What do empire, the born again, and the politically correct have in common? Is patriotism a good thing? Did General Patraeus betray us, or did MoveOn? Does morality often serve immoral purposes?
This book offers a new way to approach these questions, which lie just beneath our increasingly poisoned political conversation today. Derber and Magrass show that the problem today is not just lying but “immoral morality,” doing evil in the name of good. Both Republican and Democratic presidents, they show, have been immoral moralists.
The authors explore three ancient codes of immoral morality frighteningly resurrected in America today —those of empire, the politically correct, and the born again. The British preached the White Man’s Burden to show empire was a moral obligation. Bush today proclaims that the U.S. must occupy Iraq to spread liberty. Although the right today has recrafted historic arguments that empires bring peace, and fundamentalists battle moral decay, the authors show that the Democratic Party and the left have their own IM, with Democrats supporting empire and the left its own political correctness.
America’s political divide today is a backlash to the progressive revolution of the 1960s and 1970s—secular, antiwar, and feminist—that created a radical break from traditional values and set the stage for current morality wars. In the spirit of de Tocqueville, this powerful book offers a rich and vivid portrait of America’s political landscape, exploring ideas that can help move the nation to a new morality and politics.
“This incisive critical analysis of Western imperial history, and the ‘immoral morality’ contrived to justify its exploits, captures essential features of the great hegemonic powers from Rome to modern America, with many surprising revelations and insights, conveying lessons that we overlook at our peril. Once I began reading, I found this book hard to put down.”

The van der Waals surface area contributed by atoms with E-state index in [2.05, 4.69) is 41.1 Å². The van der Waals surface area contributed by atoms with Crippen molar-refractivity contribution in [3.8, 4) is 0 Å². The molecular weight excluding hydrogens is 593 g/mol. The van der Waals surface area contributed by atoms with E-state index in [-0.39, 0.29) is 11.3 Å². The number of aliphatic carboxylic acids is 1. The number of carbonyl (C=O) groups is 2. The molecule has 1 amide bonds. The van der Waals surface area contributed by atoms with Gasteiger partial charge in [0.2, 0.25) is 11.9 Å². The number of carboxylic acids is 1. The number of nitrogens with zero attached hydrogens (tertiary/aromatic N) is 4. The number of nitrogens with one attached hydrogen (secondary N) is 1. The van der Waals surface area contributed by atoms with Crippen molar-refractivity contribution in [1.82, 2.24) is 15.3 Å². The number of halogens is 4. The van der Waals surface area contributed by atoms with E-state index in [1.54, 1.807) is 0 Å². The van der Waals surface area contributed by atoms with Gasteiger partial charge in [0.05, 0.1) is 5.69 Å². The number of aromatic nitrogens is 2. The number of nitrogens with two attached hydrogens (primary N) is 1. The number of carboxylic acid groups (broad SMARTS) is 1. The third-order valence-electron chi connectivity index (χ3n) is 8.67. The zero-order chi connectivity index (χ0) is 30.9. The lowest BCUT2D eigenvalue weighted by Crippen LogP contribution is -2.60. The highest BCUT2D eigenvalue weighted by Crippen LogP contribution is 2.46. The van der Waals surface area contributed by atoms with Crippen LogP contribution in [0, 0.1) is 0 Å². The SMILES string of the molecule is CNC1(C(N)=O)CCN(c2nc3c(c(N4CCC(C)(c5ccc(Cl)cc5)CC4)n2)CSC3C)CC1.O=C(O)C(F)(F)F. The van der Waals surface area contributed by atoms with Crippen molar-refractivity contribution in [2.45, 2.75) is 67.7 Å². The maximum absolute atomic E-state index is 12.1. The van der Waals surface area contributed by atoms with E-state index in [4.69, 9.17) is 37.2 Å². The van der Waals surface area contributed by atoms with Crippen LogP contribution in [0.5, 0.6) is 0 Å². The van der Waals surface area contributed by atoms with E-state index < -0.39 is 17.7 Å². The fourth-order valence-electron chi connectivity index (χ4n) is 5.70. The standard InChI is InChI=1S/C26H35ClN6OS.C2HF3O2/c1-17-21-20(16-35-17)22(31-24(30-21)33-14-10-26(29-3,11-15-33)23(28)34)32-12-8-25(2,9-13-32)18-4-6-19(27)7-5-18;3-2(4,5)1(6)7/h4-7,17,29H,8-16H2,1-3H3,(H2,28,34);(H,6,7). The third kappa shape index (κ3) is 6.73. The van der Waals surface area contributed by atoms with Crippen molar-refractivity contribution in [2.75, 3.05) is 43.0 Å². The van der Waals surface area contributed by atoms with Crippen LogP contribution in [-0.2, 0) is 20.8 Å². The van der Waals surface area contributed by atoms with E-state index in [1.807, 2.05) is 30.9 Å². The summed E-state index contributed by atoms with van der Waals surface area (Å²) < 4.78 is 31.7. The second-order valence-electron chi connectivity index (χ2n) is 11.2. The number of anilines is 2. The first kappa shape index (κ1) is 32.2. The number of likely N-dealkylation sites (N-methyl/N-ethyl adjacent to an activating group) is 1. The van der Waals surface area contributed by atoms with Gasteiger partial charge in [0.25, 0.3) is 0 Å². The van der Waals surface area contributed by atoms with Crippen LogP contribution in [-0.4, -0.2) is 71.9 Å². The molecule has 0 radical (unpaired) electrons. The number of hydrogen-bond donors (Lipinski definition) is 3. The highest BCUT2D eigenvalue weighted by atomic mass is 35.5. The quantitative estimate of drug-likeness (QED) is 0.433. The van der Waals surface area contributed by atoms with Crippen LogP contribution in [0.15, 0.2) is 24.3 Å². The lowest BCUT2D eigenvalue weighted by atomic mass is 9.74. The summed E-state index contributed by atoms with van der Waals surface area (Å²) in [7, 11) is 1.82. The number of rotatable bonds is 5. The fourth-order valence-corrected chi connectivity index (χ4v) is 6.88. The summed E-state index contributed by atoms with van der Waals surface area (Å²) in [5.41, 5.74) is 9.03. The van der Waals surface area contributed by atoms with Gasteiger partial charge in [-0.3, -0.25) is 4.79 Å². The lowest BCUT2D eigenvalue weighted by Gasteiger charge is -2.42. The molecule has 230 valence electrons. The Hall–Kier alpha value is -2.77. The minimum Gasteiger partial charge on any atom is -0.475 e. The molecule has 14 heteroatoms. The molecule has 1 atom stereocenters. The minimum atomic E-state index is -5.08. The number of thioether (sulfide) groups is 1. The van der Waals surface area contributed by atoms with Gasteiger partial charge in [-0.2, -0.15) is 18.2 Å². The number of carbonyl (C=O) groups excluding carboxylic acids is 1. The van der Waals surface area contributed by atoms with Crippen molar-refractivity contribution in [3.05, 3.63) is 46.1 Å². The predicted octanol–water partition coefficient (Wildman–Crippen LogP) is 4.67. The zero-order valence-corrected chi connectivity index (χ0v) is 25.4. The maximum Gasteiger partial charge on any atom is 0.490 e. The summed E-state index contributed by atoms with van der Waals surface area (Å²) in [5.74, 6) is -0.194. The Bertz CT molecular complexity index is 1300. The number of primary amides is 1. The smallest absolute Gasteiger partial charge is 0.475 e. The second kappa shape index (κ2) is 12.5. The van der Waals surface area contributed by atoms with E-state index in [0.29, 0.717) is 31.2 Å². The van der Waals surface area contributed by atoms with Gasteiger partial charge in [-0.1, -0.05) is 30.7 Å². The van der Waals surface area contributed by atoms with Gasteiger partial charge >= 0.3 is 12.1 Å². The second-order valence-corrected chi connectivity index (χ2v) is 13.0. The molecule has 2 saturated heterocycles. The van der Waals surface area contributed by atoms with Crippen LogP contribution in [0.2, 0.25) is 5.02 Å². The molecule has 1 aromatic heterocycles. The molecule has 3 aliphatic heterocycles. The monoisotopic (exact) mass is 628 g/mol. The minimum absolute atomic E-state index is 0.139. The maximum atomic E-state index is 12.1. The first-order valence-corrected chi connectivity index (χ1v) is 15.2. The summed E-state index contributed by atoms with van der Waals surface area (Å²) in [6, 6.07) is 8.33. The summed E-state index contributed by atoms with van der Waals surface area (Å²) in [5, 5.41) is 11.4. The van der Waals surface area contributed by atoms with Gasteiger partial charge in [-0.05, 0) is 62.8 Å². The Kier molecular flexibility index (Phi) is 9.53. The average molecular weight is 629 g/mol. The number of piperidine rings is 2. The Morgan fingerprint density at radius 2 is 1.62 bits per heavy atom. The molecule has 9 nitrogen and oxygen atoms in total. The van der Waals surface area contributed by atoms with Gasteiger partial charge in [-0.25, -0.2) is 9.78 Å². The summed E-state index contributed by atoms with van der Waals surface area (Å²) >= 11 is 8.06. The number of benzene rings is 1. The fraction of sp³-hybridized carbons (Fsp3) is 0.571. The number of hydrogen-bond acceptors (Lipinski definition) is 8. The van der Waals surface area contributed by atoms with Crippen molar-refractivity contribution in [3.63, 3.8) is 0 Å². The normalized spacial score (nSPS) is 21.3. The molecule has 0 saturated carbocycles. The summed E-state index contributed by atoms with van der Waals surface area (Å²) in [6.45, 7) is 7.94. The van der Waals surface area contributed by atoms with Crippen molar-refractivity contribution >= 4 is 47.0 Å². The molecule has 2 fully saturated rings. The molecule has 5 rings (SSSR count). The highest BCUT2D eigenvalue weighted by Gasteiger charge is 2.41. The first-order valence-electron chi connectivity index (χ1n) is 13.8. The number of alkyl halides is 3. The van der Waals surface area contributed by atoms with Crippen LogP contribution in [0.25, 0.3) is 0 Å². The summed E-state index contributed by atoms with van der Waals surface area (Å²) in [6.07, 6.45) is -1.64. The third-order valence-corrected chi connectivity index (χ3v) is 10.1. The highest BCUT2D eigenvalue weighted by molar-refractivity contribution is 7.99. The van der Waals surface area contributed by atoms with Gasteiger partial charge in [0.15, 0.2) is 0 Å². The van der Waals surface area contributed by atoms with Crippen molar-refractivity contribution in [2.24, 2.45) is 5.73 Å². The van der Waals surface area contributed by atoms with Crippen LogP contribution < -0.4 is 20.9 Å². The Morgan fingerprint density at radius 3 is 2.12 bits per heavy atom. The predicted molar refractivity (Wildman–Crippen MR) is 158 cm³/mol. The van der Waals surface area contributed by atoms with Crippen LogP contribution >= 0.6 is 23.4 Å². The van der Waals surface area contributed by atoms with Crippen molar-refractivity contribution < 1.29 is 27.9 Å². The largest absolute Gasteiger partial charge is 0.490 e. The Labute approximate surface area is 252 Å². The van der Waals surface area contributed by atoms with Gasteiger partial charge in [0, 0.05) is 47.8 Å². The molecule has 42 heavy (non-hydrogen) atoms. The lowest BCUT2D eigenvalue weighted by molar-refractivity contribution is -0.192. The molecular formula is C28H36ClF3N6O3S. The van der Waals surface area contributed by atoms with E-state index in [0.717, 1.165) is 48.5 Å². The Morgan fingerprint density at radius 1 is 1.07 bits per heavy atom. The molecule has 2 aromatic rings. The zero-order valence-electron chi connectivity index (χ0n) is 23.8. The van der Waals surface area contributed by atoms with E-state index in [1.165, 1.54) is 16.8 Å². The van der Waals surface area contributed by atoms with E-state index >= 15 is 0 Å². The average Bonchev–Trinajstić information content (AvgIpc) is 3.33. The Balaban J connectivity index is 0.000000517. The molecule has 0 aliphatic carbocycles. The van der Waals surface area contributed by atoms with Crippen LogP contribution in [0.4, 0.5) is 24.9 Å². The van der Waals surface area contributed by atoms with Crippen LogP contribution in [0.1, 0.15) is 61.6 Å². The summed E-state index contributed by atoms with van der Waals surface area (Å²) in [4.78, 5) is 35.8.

“This is an up-to-the-present history of the kind of intentions that pave the road to hell: the road we are on. Leaders have long mobilized support for war and empire by rhetorical appeals to morality, idealism and God. This book traces the lineage of such moralism—from Rome to the British Empire to America's own history—and offers a clear-eyed, disturbing view of how American leaders today use such "immoral morality" to pursue policies with devastating effects for the U.S and the world.”
—Daniel Ellsberg, author of Secrets: A Memoir of Vietnam and the Pentagon Papers
“A trenchant and timely book on how power is wielded and moralized in America.”
—G. William Domhoff, author of Who Rules America?
“In clear and passionate prose, Derber and Magrass argues that immoral morality—the way leaders use moral values and their faith in God to justify empire, war, and exploitation—has reached a new peak in the United States. Whether Democrats or Republicans control the White House, Derber and Magrass's book offers an indispensable guide to unpicking the pious claims that mask policies of profit for the few and global domination over the many.”
—Jonathan Steele, The Guardian and author of Defeat: Why America and Britain lost Iraq
“Charles Derber is one of our most astute and eloquent social critics. … His political analysis is persuasive and is enlivened by graceful prose.”